To be very honest, of all the subjects that people are asked to choose from as their favourite, geography is one that fares rather poorly. Clubbed in the social studies basket, it generates lesser interest or controversy than civics or history (which the NCERT has re-christened ‘Social and Political Life’) or economics which is regarded with a lot more reverence and considered as ‘serious’ as the natural sciences.
This has little to do with the inherent nature of the subject: it isn’t that geography as a subject doesn’t have much to offer. On the contrary, a look at the content – topics which deal with places, physical features of the earth, the climate, interaction between human beings and their environment, moving outward into the solar system and universe – basically understanding the earth – are all fascinating themes.
What most students and many teachers are left bereft of however, is a sense of what the subject is. The one aspect that may be the cause for the subject being taught in a rather dry, mechanical fashion could well be the teachers’ lack of sufficient understanding and appreciation of the nature of this discipline. Yemuna Sunny summarizes it well when she says: “School geography attempts to tell on one hand the laws of nature and on the other, the “development1” brought about by humans. But these discourses are isolated from each other.” It is owing to this ‘divide’ that textbooks contain that, Sunny argues, school geography fails to appeal to students, because it also forces teachers to teach geography in a manner which remains alienated from the lives of students.
I came across this video on youtube.com called ‘What is Geography2’ and strongly recommend social studies teachers, and particularly geography teachers to take a look at it. It’s quite basic really, but the aesthetic and powerful manner in which it communicates the nature of the subject is quite effective. As a starting point, it may even be a great idea to show students this video. I have seen it several times and enjoy watching it every time! One of the slides says: “It’s everything you buy. Everything comes from somewhere. A trip to the grocery store can take you around the world”; another says: “It’s what you listen to… music is influenced by regions of the world.” It is these truisms about the discipline, which if understood and appreciated by teachers and subsequently by students, that geography teaching and learning can become far more enjoyable, real, and relevant. One of the main challenges for geography teachers is hence, to relate the subject to the everyday lives of students – to make it come alive.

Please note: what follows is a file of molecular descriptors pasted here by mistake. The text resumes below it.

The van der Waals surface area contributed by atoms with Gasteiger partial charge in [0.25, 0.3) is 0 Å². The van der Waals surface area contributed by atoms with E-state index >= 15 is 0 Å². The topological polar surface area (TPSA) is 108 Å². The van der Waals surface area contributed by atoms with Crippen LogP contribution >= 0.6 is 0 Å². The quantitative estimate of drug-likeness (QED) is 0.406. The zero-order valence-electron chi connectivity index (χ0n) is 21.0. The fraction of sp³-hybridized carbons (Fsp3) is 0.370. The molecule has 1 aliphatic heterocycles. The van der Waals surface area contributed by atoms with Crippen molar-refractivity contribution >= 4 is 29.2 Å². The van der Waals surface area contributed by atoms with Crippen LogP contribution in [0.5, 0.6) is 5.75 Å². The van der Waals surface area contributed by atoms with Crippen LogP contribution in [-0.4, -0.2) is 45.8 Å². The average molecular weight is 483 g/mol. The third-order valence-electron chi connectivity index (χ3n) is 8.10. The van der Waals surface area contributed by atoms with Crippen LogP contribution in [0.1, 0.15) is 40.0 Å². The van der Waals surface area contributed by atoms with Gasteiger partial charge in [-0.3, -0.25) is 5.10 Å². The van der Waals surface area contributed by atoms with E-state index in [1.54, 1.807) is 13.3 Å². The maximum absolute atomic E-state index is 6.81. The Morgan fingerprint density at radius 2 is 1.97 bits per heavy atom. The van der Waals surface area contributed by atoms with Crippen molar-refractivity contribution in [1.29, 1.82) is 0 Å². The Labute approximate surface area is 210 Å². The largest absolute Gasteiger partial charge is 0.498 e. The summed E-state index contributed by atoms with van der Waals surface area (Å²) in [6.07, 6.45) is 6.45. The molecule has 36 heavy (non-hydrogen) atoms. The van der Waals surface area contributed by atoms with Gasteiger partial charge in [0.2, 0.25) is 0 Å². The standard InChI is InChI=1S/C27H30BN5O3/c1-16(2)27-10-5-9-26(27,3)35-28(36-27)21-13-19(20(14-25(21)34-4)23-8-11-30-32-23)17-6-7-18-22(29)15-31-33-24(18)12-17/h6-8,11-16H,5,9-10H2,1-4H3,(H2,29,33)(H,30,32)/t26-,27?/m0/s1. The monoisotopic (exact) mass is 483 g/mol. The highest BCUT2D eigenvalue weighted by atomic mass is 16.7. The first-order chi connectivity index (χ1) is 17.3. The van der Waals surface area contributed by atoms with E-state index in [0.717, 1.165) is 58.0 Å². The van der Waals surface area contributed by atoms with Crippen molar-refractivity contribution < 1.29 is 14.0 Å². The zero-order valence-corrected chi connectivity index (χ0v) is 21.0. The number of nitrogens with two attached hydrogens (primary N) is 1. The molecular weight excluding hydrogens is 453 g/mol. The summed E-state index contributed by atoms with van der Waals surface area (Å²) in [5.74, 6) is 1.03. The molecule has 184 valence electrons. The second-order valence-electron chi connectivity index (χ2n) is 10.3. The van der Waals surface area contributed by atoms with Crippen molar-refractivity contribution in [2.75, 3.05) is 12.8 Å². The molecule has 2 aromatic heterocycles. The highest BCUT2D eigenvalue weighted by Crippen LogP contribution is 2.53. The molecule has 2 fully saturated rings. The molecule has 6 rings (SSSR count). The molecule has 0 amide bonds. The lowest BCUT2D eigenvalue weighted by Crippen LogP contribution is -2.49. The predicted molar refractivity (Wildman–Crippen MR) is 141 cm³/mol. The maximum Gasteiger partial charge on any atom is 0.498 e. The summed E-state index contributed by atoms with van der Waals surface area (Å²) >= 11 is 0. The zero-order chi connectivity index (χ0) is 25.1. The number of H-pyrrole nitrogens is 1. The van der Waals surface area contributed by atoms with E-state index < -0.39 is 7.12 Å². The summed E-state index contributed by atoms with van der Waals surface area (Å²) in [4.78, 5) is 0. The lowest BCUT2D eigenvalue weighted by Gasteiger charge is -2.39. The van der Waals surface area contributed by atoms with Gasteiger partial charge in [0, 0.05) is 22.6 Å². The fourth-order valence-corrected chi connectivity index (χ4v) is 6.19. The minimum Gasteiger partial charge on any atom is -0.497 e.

On being asked, a number of geography teachers shared that physical geography was a particularly difficult aspect of the subject to teach, since it is more akin to the natural sciences and devoid of the human element which the other aspects of geography deal with. Teaching topics such as latitudes and longitudes, or working with maps, learning about the physical features of the earth or the atmosphere becomes a mechanical process, whereby students are expected to be interested in phenomena or models of understanding which are obscure and unrelated to their daily lives. While it may not be possible for teachers to always relate these topics to students’ lived reality, teaching them in more interactive ways would certainly make the learning of physical geography less of a strain and more enjoyable for students. Here are some pointers and ideas which teachers may use:
The author has a Masters in English and is pursuing a Masters in Education from TISS, Mumbai. She has worked as a trainer, teacher and researcher in education. She can be reached at firstname.lastname@example.org.